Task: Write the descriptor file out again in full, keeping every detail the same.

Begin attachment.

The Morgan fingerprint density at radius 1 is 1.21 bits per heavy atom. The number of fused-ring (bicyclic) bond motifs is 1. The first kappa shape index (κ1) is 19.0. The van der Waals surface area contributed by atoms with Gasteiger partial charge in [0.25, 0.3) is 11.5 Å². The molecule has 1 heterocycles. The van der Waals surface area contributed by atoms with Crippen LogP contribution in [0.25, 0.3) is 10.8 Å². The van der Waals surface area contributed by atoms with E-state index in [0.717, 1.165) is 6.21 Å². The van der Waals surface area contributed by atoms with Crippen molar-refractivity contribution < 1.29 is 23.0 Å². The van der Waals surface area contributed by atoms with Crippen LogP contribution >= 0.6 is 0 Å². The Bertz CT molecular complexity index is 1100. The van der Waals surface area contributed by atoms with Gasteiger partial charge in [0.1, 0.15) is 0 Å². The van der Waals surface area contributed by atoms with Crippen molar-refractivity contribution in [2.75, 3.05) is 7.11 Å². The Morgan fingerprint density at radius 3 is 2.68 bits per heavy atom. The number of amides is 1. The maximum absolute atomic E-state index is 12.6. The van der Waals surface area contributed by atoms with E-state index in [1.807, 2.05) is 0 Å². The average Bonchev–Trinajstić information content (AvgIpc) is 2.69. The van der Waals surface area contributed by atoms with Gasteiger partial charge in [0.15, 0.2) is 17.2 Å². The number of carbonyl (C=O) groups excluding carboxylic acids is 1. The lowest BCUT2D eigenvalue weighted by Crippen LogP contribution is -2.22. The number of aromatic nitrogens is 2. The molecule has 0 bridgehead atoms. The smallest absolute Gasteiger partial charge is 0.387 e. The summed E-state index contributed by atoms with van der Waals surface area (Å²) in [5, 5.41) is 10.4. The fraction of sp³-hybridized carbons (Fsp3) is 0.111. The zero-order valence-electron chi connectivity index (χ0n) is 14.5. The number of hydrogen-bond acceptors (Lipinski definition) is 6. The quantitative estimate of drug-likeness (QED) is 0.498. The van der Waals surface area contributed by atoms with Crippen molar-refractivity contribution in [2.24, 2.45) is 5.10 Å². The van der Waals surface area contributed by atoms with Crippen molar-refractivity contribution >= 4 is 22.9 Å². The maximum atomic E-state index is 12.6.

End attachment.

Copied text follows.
The Morgan fingerprint density at radius 1 is 1.21 bits per heavy atom. The number of fused-ring (bicyclic) bond motifs is 1. The first kappa shape index (κ1) is 19.0. The van der Waals surface area contributed by atoms with Gasteiger partial charge in [0.25, 0.3) is 11.5 Å². The molecule has 1 heterocycles. The van der Waals surface area contributed by atoms with Crippen LogP contribution in [0.25, 0.3) is 10.8 Å². The van der Waals surface area contributed by atoms with E-state index in [0.717, 1.165) is 6.21 Å². The van der Waals surface area contributed by atoms with Crippen molar-refractivity contribution < 1.29 is 23.0 Å². The van der Waals surface area contributed by atoms with Crippen LogP contribution >= 0.6 is 0 Å². The Bertz CT molecular complexity index is 1100. The van der Waals surface area contributed by atoms with Gasteiger partial charge in [0.1, 0.15) is 0 Å². The van der Waals surface area contributed by atoms with Crippen molar-refractivity contribution in [2.75, 3.05) is 7.11 Å². The Morgan fingerprint density at radius 3 is 2.68 bits per heavy atom. The number of amides is 1. The maximum absolute atomic E-state index is 12.6. The van der Waals surface area contributed by atoms with E-state index in [1.807, 2.05) is 0 Å². The average Bonchev–Trinajstić information content (AvgIpc) is 2.69. The van der Waals surface area contributed by atoms with Gasteiger partial charge in [0.15, 0.2) is 17.2 Å². The number of carbonyl (C=O) groups excluding carboxylic acids is 1. The lowest BCUT2D eigenvalue weighted by Crippen LogP contribution is -2.22. The number of aromatic nitrogens is 2. The molecule has 0 bridgehead atoms. The smallest absolute Gasteiger partial charge is 0.387 e. The summed E-state index contributed by atoms with van der Waals surface area (Å²) in [5, 5.41) is 10.4. The fraction of sp³-hybridized carbons (Fsp3) is 0.111. The zero-order valence-electron chi connectivity index (χ0n) is 14.5. The number of hydrogen-bond acceptors (Lipinski definition) is 6. The quantitative estimate of drug-likeness (QED) is 0.498. The van der Waals surface area contributed by atoms with Crippen molar-refractivity contribution in [2.24, 2.45) is 5.10 Å². The van der Waals surface area contributed by atoms with Crippen molar-refractivity contribution >= 4 is 22.9 Å². The maximum atomic E-state index is 12.6.